December 4, 2020
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As part of an ongoing effort to promote face mask use within Connecticut’s public transportation system to stem the spread of the COVID-19 virus, Joseph Giulietti (above left),  commissioner of the Connecticut Department of Transportation, joined Lieutenant Governor Susan Bysiewicz (D) (above right) on August 12 to distribute free face masks to rail passengers at train stations across the state.

[Above photo via the Lieutenant Governor’s Office.]

The agency said staffers positioned themselves near rail platforms and waiting areas at eight different rail stations to pass out roughly 2,000 face masks to train riders. That effort mirrors a similar one conducted by the Connecticut DOT on July 28 with Governor Ned Lamont (D) to hand out free masks to bus riders.

Photo by the Connecticut Lt. Governor’s Office.

“I have been extraordinarily pleased with the voluntary compliance we have seen on our bus and rail systems, and I think that speaks volumes of the shared concern our customers show for their fellow riders and for the crews that operate our trains and buses,” Giulietti, noted in a statement.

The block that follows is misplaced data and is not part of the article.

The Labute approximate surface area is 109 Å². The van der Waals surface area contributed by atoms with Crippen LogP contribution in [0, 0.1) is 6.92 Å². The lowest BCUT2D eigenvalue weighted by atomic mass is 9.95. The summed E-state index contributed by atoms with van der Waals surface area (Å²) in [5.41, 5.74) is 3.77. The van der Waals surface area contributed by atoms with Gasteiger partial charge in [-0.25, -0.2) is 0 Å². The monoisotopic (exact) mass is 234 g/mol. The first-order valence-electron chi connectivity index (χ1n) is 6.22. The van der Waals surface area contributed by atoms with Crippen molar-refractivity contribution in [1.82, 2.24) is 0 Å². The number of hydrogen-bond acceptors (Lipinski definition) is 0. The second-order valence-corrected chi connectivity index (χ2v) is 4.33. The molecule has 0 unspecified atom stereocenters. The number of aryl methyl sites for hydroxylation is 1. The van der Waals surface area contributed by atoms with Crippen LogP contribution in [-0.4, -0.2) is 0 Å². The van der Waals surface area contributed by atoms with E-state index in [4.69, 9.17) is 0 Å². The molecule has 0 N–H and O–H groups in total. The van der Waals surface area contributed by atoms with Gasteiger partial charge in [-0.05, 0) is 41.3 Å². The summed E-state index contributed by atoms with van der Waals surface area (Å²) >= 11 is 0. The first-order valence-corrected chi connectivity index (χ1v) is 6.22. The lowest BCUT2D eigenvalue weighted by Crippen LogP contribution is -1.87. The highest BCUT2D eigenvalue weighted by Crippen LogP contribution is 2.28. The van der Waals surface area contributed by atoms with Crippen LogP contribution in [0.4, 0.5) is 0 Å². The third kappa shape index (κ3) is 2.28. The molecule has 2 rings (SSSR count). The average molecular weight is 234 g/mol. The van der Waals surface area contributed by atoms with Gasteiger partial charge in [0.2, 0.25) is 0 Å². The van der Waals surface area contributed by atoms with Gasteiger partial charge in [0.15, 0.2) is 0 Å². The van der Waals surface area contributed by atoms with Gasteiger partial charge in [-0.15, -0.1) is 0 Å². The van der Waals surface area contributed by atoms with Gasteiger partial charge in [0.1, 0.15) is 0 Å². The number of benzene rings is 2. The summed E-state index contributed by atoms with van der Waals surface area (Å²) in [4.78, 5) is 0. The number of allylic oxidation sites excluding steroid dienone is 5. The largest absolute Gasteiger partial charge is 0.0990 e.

“[This] distribution event was meant to build on that momentum and to reinforce the positive direction Connecticut has been moving in as we take on COVID-19,” he said. “We really need our customers to remain vigilant, and to wear those masks, and I personally appreciate and applaud their continued compliance.”

“Connecticut went from a state with one of the highest infection rates to the lowest … but we are not out of this yet,” cautioned Lt. Gov. Bysiewicz. “It’s important that we continue to practice the ‘Three W’s: Wear a mask; wash your hands; and watch your distance. By providing our riders with face masks, we can continue to stop the spread of the virus.”

Photo via Wikipedia Commons

Meanwhile, a University of Southampton study examined the chances of catching COVID-19 in train cars that carry an “infectious person” and found that train passengers sitting within three rows (widthwise) and five columns (lengthwise) of an infected person (index patient) between zero and 10 percent caught the disease. The average rate of transmission for these ‘close contact’ travelers was 0.32 percent.

That study – based on data gleaned from high-speed rail passengers in China – also showed that train passengers travelling in seats directly adjacent to an index patient suffered the highest level of transmission, with an average of 3.5 percent contracting the disease.

For those sitting on the same row, the figure was 1.5 percent. Concurrently, the researchers found that only 0.075 percent of people who used a seat previously occupied by an index patient went on to contract the disease.

editor@aashto.org

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